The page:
AMD’s Big Bet on ARM Powered Servers: Opteron A1100 Revealed - - It has been a full seven months since AMD released detailed information about its Opteron A1100 server CPU, and twenty two months since announcement. Today, at the...

Red Hat Rolls Up Linux For ARM Servers - - The great thing about Linux is that it runs on nearly everything, and if ARM servers ever take off, they will do so because Linux workloads are ported from X86 and...

SoftIron Announces the World’s First Production 64-bit... - - Southampton, UK, 19th June 2014 - SoftIron® today announced it will showcase its 64-bit ARMv8 based enterprise-grade server motherboard at the 2014 International...

NVIDIA Tegra K1 Compared To AMD AM1 APUs

Linux on ARMThis weekend when publishing preview benchmarks of NVIDIA's Tegra K1 from the Jetson TK1 development board, there were numerous requests by Phoronix readers to see this high-end ARM SoC pitted against the new AMD AM1 APUs. In this article are some benchmarks of Ubuntu 14.04 LTS on all of the AM1 Athlon and Sempron APUs compared to the Tegra K1 Cortex-A15 SoC.

Enabling Arch Linux ARM on Springboard

Linux on ARMArch Linux is my favorite Linux distribution of the half the dozen I've used. It has cutting edge packages, a rolling release (instead of fixed releases it keeps everything always up to date), the best package manager I've seen (pacman), an amazing community & wiki -- and also ARM support. This last point does matters for Springboard and is the main topic of this post.

A survey of ARM operating systems

Linux on ARMA piece of hardware without the software to run on it does not do much good. I can have the best piece of computing equipment if there's no operating system to boot it. With all their advantages, each ARM CPU still requires some effort on the side of operating system maintainers before the hardware and software can work well together. Fortunately there's a very active community, lots of accumulated developer knowledge, and many choices.

How to set up a lightweight web server on Raspberry Pi

Linux on ARMThere are a variety of web server software available for Linux-based platforms including Raspbian. Using one of those available web server software, we can turn Raspberry Pi into a 24/7 available portable web server. In this case, however, we must understand that Raspberry Pi has hardware limitations in terms of CPU clock speed, memory, etc. As such, we want to avoid running resource-heavy software (e.g., Apache) on Raspberry Pi.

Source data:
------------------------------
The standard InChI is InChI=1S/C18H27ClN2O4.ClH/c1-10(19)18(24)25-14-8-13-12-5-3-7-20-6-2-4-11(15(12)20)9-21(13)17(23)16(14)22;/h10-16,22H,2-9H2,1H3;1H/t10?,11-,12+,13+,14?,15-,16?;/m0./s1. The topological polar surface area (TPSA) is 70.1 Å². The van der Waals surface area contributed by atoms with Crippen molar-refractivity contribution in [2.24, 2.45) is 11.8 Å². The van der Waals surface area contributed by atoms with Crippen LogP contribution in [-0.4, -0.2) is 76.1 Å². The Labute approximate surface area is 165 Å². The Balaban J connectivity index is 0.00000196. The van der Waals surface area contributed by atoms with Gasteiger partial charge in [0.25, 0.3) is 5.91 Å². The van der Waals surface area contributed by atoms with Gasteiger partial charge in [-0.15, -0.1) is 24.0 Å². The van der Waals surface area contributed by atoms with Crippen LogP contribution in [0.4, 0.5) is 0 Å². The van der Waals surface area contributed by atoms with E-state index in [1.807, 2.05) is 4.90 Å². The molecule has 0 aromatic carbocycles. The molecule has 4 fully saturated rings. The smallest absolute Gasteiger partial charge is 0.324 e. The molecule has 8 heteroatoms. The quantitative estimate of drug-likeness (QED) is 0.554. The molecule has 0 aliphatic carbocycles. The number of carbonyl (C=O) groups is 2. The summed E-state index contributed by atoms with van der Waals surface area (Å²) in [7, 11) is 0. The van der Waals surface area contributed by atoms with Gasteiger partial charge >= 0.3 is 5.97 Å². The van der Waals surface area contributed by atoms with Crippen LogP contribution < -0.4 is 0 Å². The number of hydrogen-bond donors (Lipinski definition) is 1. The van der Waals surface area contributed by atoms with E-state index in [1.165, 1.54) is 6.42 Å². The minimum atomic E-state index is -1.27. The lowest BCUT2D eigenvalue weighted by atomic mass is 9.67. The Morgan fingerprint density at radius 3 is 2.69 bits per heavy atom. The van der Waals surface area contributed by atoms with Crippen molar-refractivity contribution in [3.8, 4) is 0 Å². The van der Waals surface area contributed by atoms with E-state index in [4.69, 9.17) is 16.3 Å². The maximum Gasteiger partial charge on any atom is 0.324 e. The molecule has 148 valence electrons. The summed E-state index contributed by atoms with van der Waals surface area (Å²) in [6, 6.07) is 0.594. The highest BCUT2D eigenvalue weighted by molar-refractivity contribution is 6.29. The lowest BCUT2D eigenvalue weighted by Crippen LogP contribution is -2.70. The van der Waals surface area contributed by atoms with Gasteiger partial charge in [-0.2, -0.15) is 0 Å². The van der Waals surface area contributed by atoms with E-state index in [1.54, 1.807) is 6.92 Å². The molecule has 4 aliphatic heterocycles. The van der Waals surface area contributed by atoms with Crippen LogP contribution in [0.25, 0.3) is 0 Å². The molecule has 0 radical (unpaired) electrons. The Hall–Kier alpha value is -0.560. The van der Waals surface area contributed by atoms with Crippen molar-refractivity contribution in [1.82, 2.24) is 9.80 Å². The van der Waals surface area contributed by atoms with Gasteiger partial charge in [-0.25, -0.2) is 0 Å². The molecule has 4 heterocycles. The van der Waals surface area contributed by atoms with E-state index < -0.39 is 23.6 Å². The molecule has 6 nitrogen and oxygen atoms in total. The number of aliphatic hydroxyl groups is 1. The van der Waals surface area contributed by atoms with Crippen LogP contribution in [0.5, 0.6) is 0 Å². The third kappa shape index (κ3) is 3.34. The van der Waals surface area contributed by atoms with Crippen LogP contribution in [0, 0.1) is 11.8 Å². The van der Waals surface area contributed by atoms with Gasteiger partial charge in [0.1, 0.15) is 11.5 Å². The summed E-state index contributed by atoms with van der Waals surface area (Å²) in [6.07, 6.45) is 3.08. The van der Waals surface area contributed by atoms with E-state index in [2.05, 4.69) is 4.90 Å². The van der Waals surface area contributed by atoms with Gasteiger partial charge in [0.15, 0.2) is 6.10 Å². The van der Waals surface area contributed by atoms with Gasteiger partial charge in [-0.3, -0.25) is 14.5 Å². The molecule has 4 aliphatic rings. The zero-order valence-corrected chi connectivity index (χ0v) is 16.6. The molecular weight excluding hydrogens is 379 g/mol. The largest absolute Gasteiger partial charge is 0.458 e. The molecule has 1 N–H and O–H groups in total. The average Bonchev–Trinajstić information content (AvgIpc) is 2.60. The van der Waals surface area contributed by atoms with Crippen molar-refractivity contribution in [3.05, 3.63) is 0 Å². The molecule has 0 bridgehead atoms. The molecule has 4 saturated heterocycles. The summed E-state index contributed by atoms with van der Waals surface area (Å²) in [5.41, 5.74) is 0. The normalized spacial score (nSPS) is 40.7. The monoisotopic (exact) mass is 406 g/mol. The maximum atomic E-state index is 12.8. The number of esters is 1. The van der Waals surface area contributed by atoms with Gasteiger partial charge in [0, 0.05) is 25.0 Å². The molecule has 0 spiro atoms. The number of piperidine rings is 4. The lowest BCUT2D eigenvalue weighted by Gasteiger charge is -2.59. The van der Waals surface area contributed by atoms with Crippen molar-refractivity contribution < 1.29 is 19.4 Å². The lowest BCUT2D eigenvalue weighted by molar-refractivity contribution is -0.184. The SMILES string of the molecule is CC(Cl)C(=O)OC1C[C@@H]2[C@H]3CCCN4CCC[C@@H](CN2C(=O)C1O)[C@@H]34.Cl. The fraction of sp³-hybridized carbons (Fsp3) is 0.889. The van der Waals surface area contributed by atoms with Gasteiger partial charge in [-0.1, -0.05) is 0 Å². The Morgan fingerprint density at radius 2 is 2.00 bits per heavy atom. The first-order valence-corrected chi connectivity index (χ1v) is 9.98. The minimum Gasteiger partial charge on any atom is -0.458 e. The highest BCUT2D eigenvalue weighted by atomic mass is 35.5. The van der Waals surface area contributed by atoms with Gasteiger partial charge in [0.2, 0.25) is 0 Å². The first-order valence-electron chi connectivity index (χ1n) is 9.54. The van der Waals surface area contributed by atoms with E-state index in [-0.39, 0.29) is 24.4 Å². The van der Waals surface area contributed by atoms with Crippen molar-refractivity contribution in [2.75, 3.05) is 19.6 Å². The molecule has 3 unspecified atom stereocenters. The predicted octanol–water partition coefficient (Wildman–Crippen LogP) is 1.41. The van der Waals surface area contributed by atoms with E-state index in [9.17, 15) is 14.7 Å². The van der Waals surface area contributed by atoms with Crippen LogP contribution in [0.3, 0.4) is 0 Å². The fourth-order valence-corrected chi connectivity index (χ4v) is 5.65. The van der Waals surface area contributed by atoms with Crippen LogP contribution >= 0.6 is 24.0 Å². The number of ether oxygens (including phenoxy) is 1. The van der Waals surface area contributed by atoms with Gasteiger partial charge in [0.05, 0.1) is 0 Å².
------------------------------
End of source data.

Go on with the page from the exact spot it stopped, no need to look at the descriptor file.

Fedora 21 To Evaluate Remote Journal Logging, 64-bit ARM Emulation

Linux on ARMYesterday on Phoronix we covered 12 new feature proposals for Fedora 21 and following that story yesterday were a handful of new feature proposals for this next major Fedora release. On top of the features already approved, the features talked about yesterday and last week's approved features, a few more proposals were sent in yesterday for the approval by the Fedora Engineering and Steering Committee (FESCo) this week. These very latest proposals include:

Linux 3.14 kernel revision beefs up ARM, VM support

Linux on ARMThe latest Linux kernel's revision number may be 3.14, but don't expect any pi jokes in the release notes. Do, however, look past the matter-of-fact release announcement on the Linux kernel development mailing list for some intriguing improvements in ways that may have implications for cutting-edge processors and for cloud/VM environments.

Porting to 64-bit ARM

Linux on ARMWhy 64-bit? It seems that is a question with many answers! For some, it will be the need to address more than 2GB or 4GB of memory, for others the need for wider registers and greater accuracy of 64-bit data processing, for still others the attraction of a larger register set. Either way, the 64-bit train is gathering speed and if you don't get on board it may leave you behind!

David Rusling and Jon Masters, Linaro CTO interviews Chief ARM Architect at Red Hat

Linux on ARMJon Masters is responsible for leading research and development efforts around the ARM Architecture at Red Hat (in particular, the 64-bit ARM Architecture known as AArch64), instrumental in the creation of the Linaro Enterprise Group, sitting on the LEG Technical Steering Committee, and is elected to represent LEG on the core Linaro Technical Steering Committee.


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